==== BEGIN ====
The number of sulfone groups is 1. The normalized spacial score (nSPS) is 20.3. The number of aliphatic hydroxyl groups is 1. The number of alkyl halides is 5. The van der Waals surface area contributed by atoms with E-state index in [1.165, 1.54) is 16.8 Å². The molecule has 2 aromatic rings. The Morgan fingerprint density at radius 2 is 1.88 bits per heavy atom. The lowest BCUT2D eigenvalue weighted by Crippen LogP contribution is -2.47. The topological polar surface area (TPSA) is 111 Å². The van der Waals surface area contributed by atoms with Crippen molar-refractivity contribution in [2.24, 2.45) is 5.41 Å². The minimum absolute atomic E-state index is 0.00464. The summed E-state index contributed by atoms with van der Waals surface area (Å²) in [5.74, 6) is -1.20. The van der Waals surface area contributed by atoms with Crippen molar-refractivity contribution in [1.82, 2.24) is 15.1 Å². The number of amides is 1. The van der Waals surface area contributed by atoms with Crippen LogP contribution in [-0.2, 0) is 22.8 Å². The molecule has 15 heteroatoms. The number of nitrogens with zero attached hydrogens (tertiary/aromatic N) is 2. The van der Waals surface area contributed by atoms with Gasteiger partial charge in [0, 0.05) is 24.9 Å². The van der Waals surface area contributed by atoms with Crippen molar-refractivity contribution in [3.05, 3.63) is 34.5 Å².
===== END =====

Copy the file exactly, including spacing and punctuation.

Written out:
The number of sulfone groups is 1. The normalized spacial score (nSPS) is 20.3. The number of aliphatic hydroxyl groups is 1. The number of alkyl halides is 5. The van der Waals surface area contributed by atoms with E-state index in [1.165, 1.54) is 16.8 Å². The molecule has 2 aromatic rings. The Morgan fingerprint density at radius 2 is 1.88 bits per heavy atom. The lowest BCUT2D eigenvalue weighted by Crippen LogP contribution is -2.47. The topological polar surface area (TPSA) is 111 Å². The van der Waals surface area contributed by atoms with Crippen molar-refractivity contribution in [2.24, 2.45) is 5.41 Å². The minimum absolute atomic E-state index is 0.00464. The summed E-state index contributed by atoms with van der Waals surface area (Å²) in [5.74, 6) is -1.20. The van der Waals surface area contributed by atoms with Crippen molar-refractivity contribution in [1.82, 2.24) is 15.1 Å². The number of amides is 1. The van der Waals surface area contributed by atoms with Crippen LogP contribution in [-0.2, 0) is 22.8 Å². The molecule has 15 heteroatoms. The number of nitrogens with zero attached hydrogens (tertiary/aromatic N) is 2. The van der Waals surface area contributed by atoms with Gasteiger partial charge in [0, 0.05) is 24.9 Å². The van der Waals surface area contributed by atoms with Crippen molar-refractivity contribution in [3.05, 3.63) is 34.5 Å².